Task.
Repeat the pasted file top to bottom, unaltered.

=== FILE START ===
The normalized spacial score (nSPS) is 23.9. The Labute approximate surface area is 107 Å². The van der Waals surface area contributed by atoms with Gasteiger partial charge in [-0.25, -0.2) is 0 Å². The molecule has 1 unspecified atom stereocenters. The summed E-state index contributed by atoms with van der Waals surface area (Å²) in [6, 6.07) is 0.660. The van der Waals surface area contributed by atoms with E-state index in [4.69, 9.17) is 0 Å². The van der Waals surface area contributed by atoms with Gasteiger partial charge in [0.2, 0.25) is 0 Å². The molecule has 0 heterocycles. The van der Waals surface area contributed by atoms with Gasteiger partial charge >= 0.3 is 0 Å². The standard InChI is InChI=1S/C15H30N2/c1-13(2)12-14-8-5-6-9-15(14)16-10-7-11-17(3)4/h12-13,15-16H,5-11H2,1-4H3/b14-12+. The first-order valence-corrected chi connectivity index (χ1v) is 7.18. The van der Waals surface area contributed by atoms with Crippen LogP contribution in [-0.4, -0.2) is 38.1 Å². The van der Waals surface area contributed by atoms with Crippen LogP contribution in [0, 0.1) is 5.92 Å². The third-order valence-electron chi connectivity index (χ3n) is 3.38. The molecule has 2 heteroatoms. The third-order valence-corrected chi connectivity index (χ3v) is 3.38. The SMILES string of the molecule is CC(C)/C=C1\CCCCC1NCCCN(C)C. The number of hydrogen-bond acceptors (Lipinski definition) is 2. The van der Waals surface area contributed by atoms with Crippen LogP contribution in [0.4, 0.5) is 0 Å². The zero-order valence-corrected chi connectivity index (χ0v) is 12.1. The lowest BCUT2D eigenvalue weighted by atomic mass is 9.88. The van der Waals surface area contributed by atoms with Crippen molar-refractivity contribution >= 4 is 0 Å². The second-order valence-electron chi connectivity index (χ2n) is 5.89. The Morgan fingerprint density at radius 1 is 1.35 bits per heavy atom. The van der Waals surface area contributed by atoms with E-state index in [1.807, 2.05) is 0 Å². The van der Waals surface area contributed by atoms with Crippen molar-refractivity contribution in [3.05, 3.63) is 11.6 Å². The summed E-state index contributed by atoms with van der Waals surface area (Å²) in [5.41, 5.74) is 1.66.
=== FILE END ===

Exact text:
The normalized spacial score (nSPS) is 23.9. The Labute approximate surface area is 107 Å². The van der Waals surface area contributed by atoms with Gasteiger partial charge in [-0.25, -0.2) is 0 Å². The molecule has 1 unspecified atom stereocenters. The summed E-state index contributed by atoms with van der Waals surface area (Å²) in [6, 6.07) is 0.660. The van der Waals surface area contributed by atoms with E-state index in [4.69, 9.17) is 0 Å². The van der Waals surface area contributed by atoms with Gasteiger partial charge in [0.2, 0.25) is 0 Å². The molecule has 0 heterocycles. The van der Waals surface area contributed by atoms with Gasteiger partial charge >= 0.3 is 0 Å². The standard InChI is InChI=1S/C15H30N2/c1-13(2)12-14-8-5-6-9-15(14)16-10-7-11-17(3)4/h12-13,15-16H,5-11H2,1-4H3/b14-12+. The first-order valence-corrected chi connectivity index (χ1v) is 7.18. The van der Waals surface area contributed by atoms with Crippen LogP contribution in [-0.4, -0.2) is 38.1 Å². The van der Waals surface area contributed by atoms with Crippen LogP contribution in [0, 0.1) is 5.92 Å². The third-order valence-electron chi connectivity index (χ3n) is 3.38. The molecule has 2 heteroatoms. The third-order valence-corrected chi connectivity index (χ3v) is 3.38. The SMILES string of the molecule is CC(C)/C=C1\CCCCC1NCCCN(C)C. The number of hydrogen-bond acceptors (Lipinski definition) is 2. The van der Waals surface area contributed by atoms with Crippen LogP contribution in [0.4, 0.5) is 0 Å². The zero-order valence-corrected chi connectivity index (χ0v) is 12.1. The lowest BCUT2D eigenvalue weighted by atomic mass is 9.88. The van der Waals surface area contributed by atoms with Crippen molar-refractivity contribution >= 4 is 0 Å². The second-order valence-electron chi connectivity index (χ2n) is 5.89. The Morgan fingerprint density at radius 1 is 1.35 bits per heavy atom. The van der Waals surface area contributed by atoms with E-state index in [1.807, 2.05) is 0 Å². The van der Waals surface area contributed by atoms with Crippen molar-refractivity contribution in [3.05, 3.63) is 11.6 Å². The summed E-state index contributed by atoms with van der Waals surface area (Å²) in [5.41, 5.74) is 1.66.